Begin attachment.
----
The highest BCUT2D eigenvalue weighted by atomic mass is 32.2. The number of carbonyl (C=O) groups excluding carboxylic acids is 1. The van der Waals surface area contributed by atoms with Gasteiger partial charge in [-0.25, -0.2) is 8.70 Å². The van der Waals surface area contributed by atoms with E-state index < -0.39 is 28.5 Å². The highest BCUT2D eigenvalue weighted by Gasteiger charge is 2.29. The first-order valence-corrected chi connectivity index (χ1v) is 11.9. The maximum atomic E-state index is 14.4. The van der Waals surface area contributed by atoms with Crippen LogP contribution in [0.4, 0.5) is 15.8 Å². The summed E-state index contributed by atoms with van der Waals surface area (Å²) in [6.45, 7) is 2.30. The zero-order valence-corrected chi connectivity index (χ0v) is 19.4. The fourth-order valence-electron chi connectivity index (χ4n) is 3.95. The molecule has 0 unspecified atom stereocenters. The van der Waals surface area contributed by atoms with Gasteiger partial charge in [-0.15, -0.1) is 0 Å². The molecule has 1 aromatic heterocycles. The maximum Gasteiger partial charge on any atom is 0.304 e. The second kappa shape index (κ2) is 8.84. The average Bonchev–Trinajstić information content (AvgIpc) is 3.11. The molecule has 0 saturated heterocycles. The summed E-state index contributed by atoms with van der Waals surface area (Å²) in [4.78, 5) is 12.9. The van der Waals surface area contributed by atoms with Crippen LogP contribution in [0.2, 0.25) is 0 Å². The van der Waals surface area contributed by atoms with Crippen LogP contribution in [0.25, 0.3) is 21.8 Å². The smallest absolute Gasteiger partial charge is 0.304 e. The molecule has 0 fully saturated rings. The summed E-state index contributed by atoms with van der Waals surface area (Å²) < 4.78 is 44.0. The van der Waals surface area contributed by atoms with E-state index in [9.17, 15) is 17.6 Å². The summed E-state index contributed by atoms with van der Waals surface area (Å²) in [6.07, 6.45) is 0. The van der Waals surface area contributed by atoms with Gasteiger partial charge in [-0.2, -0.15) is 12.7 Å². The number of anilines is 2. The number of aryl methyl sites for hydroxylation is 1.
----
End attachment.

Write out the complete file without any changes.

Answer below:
The highest BCUT2D eigenvalue weighted by atomic mass is 32.2. The number of carbonyl (C=O) groups excluding carboxylic acids is 1. The van der Waals surface area contributed by atoms with Gasteiger partial charge in [-0.25, -0.2) is 8.70 Å². The van der Waals surface area contributed by atoms with E-state index < -0.39 is 28.5 Å². The highest BCUT2D eigenvalue weighted by Gasteiger charge is 2.29. The first-order valence-corrected chi connectivity index (χ1v) is 11.9. The maximum atomic E-state index is 14.4. The van der Waals surface area contributed by atoms with Crippen LogP contribution in [0.4, 0.5) is 15.8 Å². The summed E-state index contributed by atoms with van der Waals surface area (Å²) in [6.45, 7) is 2.30. The zero-order valence-corrected chi connectivity index (χ0v) is 19.4. The fourth-order valence-electron chi connectivity index (χ4n) is 3.95. The molecule has 0 unspecified atom stereocenters. The van der Waals surface area contributed by atoms with Gasteiger partial charge in [-0.15, -0.1) is 0 Å². The molecule has 1 aromatic heterocycles. The maximum Gasteiger partial charge on any atom is 0.304 e. The second kappa shape index (κ2) is 8.84. The average Bonchev–Trinajstić information content (AvgIpc) is 3.11. The molecule has 0 saturated heterocycles. The summed E-state index contributed by atoms with van der Waals surface area (Å²) in [4.78, 5) is 12.9. The van der Waals surface area contributed by atoms with Crippen LogP contribution in [0.2, 0.25) is 0 Å². The van der Waals surface area contributed by atoms with Crippen LogP contribution in [0.25, 0.3) is 21.8 Å². The smallest absolute Gasteiger partial charge is 0.304 e. The molecule has 0 fully saturated rings. The summed E-state index contributed by atoms with van der Waals surface area (Å²) < 4.78 is 44.0. The van der Waals surface area contributed by atoms with E-state index in [9.17, 15) is 17.6 Å². The summed E-state index contributed by atoms with van der Waals surface area (Å²) in [6.07, 6.45) is 0. The van der Waals surface area contributed by atoms with Gasteiger partial charge in [-0.2, -0.15) is 12.7 Å². The number of anilines is 2. The number of aryl methyl sites for hydroxylation is 1.